Story by Sarah LeBlanc
A student-sponsored resource, Community Service Advisory Board, is forming on campus.
The formation of the Community Service Advisory board, or CSAB, as it is affectionately called, is still in the works with the hopes of becoming a student-led resource actively engaged in promoting service by students within the Des Moines community.
What makes this board so different from other formal clubs or activities on campus is its role in coordinating the service of others.
As Renee Sedlacek, the mind behind the idea, states, it “is not that we are starting a new club or organization.”
Rather, CSAB will serve as a tool that current community service organizations can use in both their short and long-term goals as volunteers for the public.
Sedlacek, assistant director of community engagement, describes her motivation for creating the board as stemming from its potential role as “a resource to student groups that are doing service, as well as to the Community Engagement and Service-Learning program.”
Drew Kaufman, president of the community service fraternity Alpha Phi Omega at Drake University, has been involved in the construction of CSAB and said he views it as a valuable resource for students interested in becoming active volunteers in the community.
Kaufman said that the goals of the board will lie in “trying to coalesce everyone around one idea” of service.
In the event of the formal establishment of the Community Service Advisory Board, Kaufman believes it will “mobilize people to do service, and it will make service activities easier and more successful on Drake’s campus.”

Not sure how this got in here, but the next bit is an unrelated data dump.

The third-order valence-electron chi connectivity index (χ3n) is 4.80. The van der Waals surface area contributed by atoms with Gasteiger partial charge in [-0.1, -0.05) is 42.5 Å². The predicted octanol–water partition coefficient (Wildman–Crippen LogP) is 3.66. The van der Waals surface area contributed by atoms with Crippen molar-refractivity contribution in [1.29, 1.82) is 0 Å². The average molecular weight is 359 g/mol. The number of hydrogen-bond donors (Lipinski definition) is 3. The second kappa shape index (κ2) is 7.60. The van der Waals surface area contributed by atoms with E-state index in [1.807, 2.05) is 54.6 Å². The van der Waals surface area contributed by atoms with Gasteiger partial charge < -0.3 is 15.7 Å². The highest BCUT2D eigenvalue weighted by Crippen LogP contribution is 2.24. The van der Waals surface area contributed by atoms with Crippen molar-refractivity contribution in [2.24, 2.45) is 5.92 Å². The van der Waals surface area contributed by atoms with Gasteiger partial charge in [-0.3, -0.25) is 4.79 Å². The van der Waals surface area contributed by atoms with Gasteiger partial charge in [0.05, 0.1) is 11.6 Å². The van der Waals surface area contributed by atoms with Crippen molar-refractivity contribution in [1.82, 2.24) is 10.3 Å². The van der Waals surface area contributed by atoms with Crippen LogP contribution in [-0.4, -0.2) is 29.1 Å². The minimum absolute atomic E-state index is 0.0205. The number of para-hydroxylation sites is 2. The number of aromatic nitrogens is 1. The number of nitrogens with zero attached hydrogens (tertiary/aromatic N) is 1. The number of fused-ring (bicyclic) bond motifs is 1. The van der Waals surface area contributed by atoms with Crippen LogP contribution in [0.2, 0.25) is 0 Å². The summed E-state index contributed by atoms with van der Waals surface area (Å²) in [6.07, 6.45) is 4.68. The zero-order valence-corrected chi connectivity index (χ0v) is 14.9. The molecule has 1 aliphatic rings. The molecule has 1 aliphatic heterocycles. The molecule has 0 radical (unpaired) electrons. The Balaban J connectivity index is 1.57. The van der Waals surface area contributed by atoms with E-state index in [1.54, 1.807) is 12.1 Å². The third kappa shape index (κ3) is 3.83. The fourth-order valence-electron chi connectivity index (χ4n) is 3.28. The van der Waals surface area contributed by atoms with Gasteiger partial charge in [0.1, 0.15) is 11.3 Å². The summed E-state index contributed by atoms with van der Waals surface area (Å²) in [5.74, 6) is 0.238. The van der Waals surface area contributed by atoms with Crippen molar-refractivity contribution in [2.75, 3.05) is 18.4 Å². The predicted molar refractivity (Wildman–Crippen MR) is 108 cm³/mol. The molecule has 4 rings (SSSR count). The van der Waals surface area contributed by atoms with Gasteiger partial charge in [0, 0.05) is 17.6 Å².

With all the organizations on campus, it can be a bit overwhelming to add community service to the plate of an already busy college student.
Sedlacek said the purpose for the board’s development is to, among other aspirations, “strengthen the quality of service projects” to enhance the “meaning to both the volunteer and recipients.”
This board would also improve the efficiency of “communication across groups” as well as “providing an opportunity for collaboration among student groups who are doing service,” Sedlacek said.
Still in its first stage of planning, the board is not yet a fully established resource for the organizations.
With collaboration, CSAB will become a tool for students in their efforts to build a better community to live and thrive in.
Since “there will always be a need for service in the Des Moines community,” Kaufman said, “Drake needs to have a role in trying to help those who need help.”
While the idea is viable, Kaufman admits “the first few steps are critical” in determining how to “create a board that is sustainable and can bring service oriented organizations on this campus together” to build a beneficial environment for both the students and the community.
Brainstorming sessions are still underway, and students are encouraged to share their ideas to enhance the formation of this idea and turn it into a reality.